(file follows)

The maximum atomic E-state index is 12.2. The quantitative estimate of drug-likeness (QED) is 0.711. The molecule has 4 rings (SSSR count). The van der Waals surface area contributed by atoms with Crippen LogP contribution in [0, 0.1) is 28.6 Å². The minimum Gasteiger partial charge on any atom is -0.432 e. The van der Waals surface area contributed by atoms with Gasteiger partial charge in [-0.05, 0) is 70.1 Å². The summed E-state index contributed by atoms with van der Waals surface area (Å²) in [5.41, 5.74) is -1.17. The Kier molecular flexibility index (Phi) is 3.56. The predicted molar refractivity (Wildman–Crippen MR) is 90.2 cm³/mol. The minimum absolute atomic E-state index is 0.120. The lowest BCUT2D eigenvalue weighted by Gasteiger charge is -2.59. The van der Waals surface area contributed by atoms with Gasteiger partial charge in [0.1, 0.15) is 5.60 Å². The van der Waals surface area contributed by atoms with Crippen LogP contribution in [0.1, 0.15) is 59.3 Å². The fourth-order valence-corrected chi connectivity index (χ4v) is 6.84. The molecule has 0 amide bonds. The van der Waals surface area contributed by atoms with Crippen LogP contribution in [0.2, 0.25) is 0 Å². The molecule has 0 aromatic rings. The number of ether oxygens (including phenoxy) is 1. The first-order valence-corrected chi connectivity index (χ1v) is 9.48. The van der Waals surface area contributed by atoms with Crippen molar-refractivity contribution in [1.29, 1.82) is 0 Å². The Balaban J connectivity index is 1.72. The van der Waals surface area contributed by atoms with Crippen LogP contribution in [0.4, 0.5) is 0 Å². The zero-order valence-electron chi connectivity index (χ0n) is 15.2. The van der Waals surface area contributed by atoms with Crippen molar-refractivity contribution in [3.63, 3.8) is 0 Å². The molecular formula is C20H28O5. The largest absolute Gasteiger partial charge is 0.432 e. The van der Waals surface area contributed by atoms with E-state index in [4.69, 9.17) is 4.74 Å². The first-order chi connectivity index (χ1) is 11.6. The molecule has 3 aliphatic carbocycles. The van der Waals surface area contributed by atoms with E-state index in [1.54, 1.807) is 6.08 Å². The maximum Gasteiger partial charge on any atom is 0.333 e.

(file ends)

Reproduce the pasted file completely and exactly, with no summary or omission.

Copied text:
The maximum atomic E-state index is 12.2. The quantitative estimate of drug-likeness (QED) is 0.711. The molecule has 4 rings (SSSR count). The van der Waals surface area contributed by atoms with Crippen LogP contribution in [0, 0.1) is 28.6 Å². The minimum Gasteiger partial charge on any atom is -0.432 e. The van der Waals surface area contributed by atoms with Gasteiger partial charge in [-0.05, 0) is 70.1 Å². The summed E-state index contributed by atoms with van der Waals surface area (Å²) in [5.41, 5.74) is -1.17. The Kier molecular flexibility index (Phi) is 3.56. The predicted molar refractivity (Wildman–Crippen MR) is 90.2 cm³/mol. The minimum absolute atomic E-state index is 0.120. The lowest BCUT2D eigenvalue weighted by Gasteiger charge is -2.59. The van der Waals surface area contributed by atoms with Gasteiger partial charge in [0.1, 0.15) is 5.60 Å². The van der Waals surface area contributed by atoms with Crippen LogP contribution in [0.1, 0.15) is 59.3 Å². The fourth-order valence-corrected chi connectivity index (χ4v) is 6.84. The molecule has 0 amide bonds. The van der Waals surface area contributed by atoms with Crippen LogP contribution in [0.2, 0.25) is 0 Å². The molecule has 0 aromatic rings. The number of ether oxygens (including phenoxy) is 1. The first-order valence-corrected chi connectivity index (χ1v) is 9.48. The van der Waals surface area contributed by atoms with Crippen molar-refractivity contribution in [1.29, 1.82) is 0 Å². The Balaban J connectivity index is 1.72. The van der Waals surface area contributed by atoms with Crippen LogP contribution in [0.4, 0.5) is 0 Å². The zero-order valence-electron chi connectivity index (χ0n) is 15.2. The van der Waals surface area contributed by atoms with Crippen molar-refractivity contribution in [3.63, 3.8) is 0 Å². The molecular formula is C20H28O5. The largest absolute Gasteiger partial charge is 0.432 e. The van der Waals surface area contributed by atoms with E-state index in [4.69, 9.17) is 4.74 Å². The first-order chi connectivity index (χ1) is 11.6. The molecule has 3 aliphatic carbocycles. The van der Waals surface area contributed by atoms with E-state index in [1.54, 1.807) is 6.08 Å². The maximum Gasteiger partial charge on any atom is 0.333 e.